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Deaths

COVID19 Death Rate

Typically reported as case fatality rate (CFR) because it’s easy to calculate (# of deaths/# of cases). CFR is around 3% in the US. In other words, 30 people of 1000 infected will die. However, we know that 3% is higher than the “real” death rate because we have mild or asymptomatic COVID19 infections. These people never get tested, and thus not included in CFR.

So, epidemiologists and policy makers use Incidence Fatality Rate (IRF). IFR estimates the death rate among detected AND undetected cases. COVID19 doesn’t make this easy to calculate. We need the “true” COVID19 infection rate in a community (which we don’t really know). So, we have relied IFR’s calculated from cruise ships or from mathematical stimulations.

Until now. A study was published on September 2.

Scientists in Indiana used statewide data and calculated an IFR of 0.26%. So, on average, 2.6 people of 1000 infected in Indiana will die. This number ranges dependent on age and other factors (see Figure). It’s important to note that this IFR excludes kids (less than 12 years old), prisoners, and nursing home cases and deaths.

In comparison,

• CDC’s best IFR estimate is 0.65% for ALL Americans. So, on average, 6.5 people of 1000 infected will die.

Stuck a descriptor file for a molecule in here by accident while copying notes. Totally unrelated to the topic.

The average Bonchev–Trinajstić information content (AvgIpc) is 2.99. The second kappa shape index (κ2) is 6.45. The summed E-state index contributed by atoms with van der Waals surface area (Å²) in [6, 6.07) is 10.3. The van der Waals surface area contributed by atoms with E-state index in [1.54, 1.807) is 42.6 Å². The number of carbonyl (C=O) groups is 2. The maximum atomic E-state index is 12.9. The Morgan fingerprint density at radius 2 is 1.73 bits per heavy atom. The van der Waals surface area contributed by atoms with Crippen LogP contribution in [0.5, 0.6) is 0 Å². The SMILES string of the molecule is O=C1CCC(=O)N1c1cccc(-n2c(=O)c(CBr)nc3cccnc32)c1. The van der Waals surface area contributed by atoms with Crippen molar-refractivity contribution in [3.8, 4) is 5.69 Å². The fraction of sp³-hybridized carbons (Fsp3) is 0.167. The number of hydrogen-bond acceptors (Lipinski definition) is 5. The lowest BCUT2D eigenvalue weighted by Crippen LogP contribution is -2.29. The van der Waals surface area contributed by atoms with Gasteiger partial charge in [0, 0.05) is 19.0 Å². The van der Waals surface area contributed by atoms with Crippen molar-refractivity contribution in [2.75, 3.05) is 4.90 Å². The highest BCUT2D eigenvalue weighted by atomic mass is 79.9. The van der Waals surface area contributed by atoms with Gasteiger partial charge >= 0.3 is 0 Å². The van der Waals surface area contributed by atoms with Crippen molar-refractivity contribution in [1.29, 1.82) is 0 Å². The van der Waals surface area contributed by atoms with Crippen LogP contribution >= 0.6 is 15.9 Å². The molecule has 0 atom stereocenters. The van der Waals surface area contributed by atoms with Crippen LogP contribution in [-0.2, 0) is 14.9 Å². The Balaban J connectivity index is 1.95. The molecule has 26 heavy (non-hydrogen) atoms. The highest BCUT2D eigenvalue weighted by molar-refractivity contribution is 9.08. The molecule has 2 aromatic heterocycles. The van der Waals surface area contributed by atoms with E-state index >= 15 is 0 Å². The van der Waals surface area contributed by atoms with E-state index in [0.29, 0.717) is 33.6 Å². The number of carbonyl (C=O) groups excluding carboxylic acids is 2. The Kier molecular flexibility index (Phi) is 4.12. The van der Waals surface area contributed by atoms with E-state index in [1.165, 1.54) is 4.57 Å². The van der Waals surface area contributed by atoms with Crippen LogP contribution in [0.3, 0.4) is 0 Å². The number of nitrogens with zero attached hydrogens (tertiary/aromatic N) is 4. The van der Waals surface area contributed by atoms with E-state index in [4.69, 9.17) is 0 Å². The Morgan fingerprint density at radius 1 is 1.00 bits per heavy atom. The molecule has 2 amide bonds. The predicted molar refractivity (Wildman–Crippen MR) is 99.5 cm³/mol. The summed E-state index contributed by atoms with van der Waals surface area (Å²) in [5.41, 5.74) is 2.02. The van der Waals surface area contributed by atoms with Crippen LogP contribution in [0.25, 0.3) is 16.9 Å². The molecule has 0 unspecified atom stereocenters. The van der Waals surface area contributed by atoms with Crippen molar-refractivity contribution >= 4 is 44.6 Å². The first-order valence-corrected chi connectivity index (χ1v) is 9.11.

• The global COVID19 IFR ranges between 0.52% and 0.82%.

Why is this number so important? It puts the severity of this novel virus into perspective (at least in terms of mortality). The number impacts how we determine our public health response strategies. We are lucky that this number is relatively low. Rabies is 100%, ebola is 50%, smallpox is 30%, polio is 15%, chicken pox is 0.8%. The problem is that COVID19 is a sneaky little thing; it spreads way too easily without us knowing (unlike the more lethal diseases). This has resulted in a far COVID19 reach and, thus, 188,000 deaths in the US.

Love, YLE

P.S. Before you ask, the highly cited flu IFR estimate is 0.1%. This number is calculated from hospitalizations. It excludes asymptomatic people or people who never get tested (which is about 65%-85% of flu cases). So, 0.1% is typically considered high for the flu. Nonetheless, if we take these imperfect numbers, COVID19 is between 2.6-6.5 times more lethal than the flu.

Data Sources: Indiana Study: https://www.acpjournals.org/doi/10.7326/M20-5352Global IFR: https://www.medrxiv.org/conte…/10.1101/2020.05.03.20089854v4CDC IFR: https://www.cdc.gov/coronavir…/…/hcp/planning-scenarios.htmlFlu IFR: https://www.cdc.gov/flu/about/burden/how-cdc-estimates.htm

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